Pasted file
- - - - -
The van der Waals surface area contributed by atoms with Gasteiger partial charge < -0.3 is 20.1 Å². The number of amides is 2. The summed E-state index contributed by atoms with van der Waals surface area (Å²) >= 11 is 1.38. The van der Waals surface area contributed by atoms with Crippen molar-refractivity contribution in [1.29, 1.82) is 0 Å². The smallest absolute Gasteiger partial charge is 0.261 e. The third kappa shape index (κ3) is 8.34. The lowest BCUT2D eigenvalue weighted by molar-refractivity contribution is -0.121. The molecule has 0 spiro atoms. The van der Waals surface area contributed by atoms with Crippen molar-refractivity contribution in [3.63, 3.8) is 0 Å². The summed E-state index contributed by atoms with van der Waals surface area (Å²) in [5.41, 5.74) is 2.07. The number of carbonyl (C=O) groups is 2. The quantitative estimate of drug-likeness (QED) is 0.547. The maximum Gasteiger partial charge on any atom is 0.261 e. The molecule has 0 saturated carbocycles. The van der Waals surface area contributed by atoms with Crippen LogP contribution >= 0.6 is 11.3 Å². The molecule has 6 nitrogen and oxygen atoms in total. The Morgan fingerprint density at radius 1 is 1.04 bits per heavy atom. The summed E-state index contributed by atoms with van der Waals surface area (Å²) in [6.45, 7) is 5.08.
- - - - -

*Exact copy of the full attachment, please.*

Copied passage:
The van der Waals surface area contributed by atoms with Gasteiger partial charge < -0.3 is 20.1 Å². The number of amides is 2. The summed E-state index contributed by atoms with van der Waals surface area (Å²) >= 11 is 1.38. The van der Waals surface area contributed by atoms with Crippen molar-refractivity contribution in [1.29, 1.82) is 0 Å². The smallest absolute Gasteiger partial charge is 0.261 e. The third kappa shape index (κ3) is 8.34. The lowest BCUT2D eigenvalue weighted by molar-refractivity contribution is -0.121. The molecule has 0 spiro atoms. The van der Waals surface area contributed by atoms with Crippen molar-refractivity contribution in [3.63, 3.8) is 0 Å². The summed E-state index contributed by atoms with van der Waals surface area (Å²) in [5.41, 5.74) is 2.07. The number of carbonyl (C=O) groups is 2. The quantitative estimate of drug-likeness (QED) is 0.547. The maximum Gasteiger partial charge on any atom is 0.261 e. The molecule has 0 saturated carbocycles. The van der Waals surface area contributed by atoms with Crippen LogP contribution >= 0.6 is 11.3 Å². The molecule has 6 nitrogen and oxygen atoms in total. The Morgan fingerprint density at radius 1 is 1.04 bits per heavy atom. The summed E-state index contributed by atoms with van der Waals surface area (Å²) in [6.45, 7) is 5.08.